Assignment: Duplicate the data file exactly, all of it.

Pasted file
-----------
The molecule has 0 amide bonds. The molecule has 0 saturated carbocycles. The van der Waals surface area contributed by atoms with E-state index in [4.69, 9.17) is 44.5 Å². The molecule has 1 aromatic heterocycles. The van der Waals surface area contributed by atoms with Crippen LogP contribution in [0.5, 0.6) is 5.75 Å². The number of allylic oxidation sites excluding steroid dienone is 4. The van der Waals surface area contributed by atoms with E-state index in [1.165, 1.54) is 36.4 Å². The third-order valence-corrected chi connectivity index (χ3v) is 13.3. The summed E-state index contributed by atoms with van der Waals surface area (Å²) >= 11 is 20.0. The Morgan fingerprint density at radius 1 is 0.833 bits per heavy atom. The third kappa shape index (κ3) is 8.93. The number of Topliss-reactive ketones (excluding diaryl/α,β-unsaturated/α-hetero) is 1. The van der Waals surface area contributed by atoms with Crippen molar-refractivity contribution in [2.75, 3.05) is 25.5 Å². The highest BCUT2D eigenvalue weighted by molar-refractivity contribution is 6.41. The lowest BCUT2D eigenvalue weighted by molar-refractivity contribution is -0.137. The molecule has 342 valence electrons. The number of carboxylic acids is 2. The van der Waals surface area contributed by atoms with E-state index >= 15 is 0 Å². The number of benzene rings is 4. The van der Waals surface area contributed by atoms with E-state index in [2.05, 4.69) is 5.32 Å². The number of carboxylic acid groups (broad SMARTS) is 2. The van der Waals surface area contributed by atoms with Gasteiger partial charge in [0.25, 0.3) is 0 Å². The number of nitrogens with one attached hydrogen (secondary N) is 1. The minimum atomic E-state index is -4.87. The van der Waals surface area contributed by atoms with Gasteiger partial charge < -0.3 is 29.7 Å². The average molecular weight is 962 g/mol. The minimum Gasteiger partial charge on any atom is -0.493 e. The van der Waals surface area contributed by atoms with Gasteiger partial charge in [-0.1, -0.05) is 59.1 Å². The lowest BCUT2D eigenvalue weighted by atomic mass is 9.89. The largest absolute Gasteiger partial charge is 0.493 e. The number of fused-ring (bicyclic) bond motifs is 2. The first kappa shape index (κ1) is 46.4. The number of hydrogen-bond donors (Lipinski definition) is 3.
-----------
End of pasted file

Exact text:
The molecule has 0 amide bonds. The molecule has 0 saturated carbocycles. The van der Waals surface area contributed by atoms with E-state index in [4.69, 9.17) is 44.5 Å². The molecule has 1 aromatic heterocycles. The van der Waals surface area contributed by atoms with Crippen LogP contribution in [0.5, 0.6) is 5.75 Å². The number of allylic oxidation sites excluding steroid dienone is 4. The van der Waals surface area contributed by atoms with E-state index in [1.165, 1.54) is 36.4 Å². The third-order valence-corrected chi connectivity index (χ3v) is 13.3. The summed E-state index contributed by atoms with van der Waals surface area (Å²) >= 11 is 20.0. The Morgan fingerprint density at radius 1 is 0.833 bits per heavy atom. The third kappa shape index (κ3) is 8.93. The number of Topliss-reactive ketones (excluding diaryl/α,β-unsaturated/α-hetero) is 1. The van der Waals surface area contributed by atoms with Crippen molar-refractivity contribution in [2.75, 3.05) is 25.5 Å². The highest BCUT2D eigenvalue weighted by molar-refractivity contribution is 6.41. The lowest BCUT2D eigenvalue weighted by molar-refractivity contribution is -0.137. The molecule has 342 valence electrons. The number of carboxylic acids is 2. The van der Waals surface area contributed by atoms with E-state index >= 15 is 0 Å². The number of benzene rings is 4. The van der Waals surface area contributed by atoms with E-state index in [2.05, 4.69) is 5.32 Å². The number of carboxylic acid groups (broad SMARTS) is 2. The van der Waals surface area contributed by atoms with Gasteiger partial charge in [0.25, 0.3) is 0 Å². The number of nitrogens with one attached hydrogen (secondary N) is 1. The minimum atomic E-state index is -4.87. The van der Waals surface area contributed by atoms with Gasteiger partial charge < -0.3 is 29.7 Å². The average molecular weight is 962 g/mol. The minimum Gasteiger partial charge on any atom is -0.493 e. The van der Waals surface area contributed by atoms with Gasteiger partial charge in [-0.1, -0.05) is 59.1 Å². The lowest BCUT2D eigenvalue weighted by atomic mass is 9.89. The largest absolute Gasteiger partial charge is 0.493 e. The number of fused-ring (bicyclic) bond motifs is 2. The first kappa shape index (κ1) is 46.4. The number of hydrogen-bond donors (Lipinski definition) is 3.